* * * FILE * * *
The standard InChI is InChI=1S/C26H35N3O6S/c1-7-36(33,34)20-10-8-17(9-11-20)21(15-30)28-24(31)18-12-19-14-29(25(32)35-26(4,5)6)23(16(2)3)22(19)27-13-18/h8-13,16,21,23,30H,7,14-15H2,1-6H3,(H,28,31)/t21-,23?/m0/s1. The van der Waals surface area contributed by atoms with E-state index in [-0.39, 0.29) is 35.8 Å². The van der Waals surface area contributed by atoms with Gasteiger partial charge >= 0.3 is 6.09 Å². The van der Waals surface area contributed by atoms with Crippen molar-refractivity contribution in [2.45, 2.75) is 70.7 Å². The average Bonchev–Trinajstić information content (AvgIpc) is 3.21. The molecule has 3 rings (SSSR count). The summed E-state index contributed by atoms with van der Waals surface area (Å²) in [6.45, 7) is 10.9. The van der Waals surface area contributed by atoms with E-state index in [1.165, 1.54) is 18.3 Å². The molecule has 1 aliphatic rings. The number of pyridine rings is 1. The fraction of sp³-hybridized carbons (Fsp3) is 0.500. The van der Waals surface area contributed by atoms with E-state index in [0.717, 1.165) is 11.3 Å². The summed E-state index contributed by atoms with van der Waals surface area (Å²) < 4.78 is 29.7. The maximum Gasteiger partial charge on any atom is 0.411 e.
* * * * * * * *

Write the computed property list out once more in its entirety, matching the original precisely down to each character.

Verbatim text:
The standard InChI is InChI=1S/C26H35N3O6S/c1-7-36(33,34)20-10-8-17(9-11-20)21(15-30)28-24(31)18-12-19-14-29(25(32)35-26(4,5)6)23(16(2)3)22(19)27-13-18/h8-13,16,21,23,30H,7,14-15H2,1-6H3,(H,28,31)/t21-,23?/m0/s1. The van der Waals surface area contributed by atoms with E-state index in [-0.39, 0.29) is 35.8 Å². The van der Waals surface area contributed by atoms with Gasteiger partial charge >= 0.3 is 6.09 Å². The van der Waals surface area contributed by atoms with Crippen molar-refractivity contribution in [2.45, 2.75) is 70.7 Å². The average Bonchev–Trinajstić information content (AvgIpc) is 3.21. The molecule has 3 rings (SSSR count). The summed E-state index contributed by atoms with van der Waals surface area (Å²) in [6.45, 7) is 10.9. The van der Waals surface area contributed by atoms with E-state index in [1.165, 1.54) is 18.3 Å². The molecule has 1 aliphatic rings. The number of pyridine rings is 1. The fraction of sp³-hybridized carbons (Fsp3) is 0.500. The van der Waals surface area contributed by atoms with E-state index in [0.717, 1.165) is 11.3 Å². The summed E-state index contributed by atoms with van der Waals surface area (Å²) < 4.78 is 29.7. The maximum Gasteiger partial charge on any atom is 0.411 e.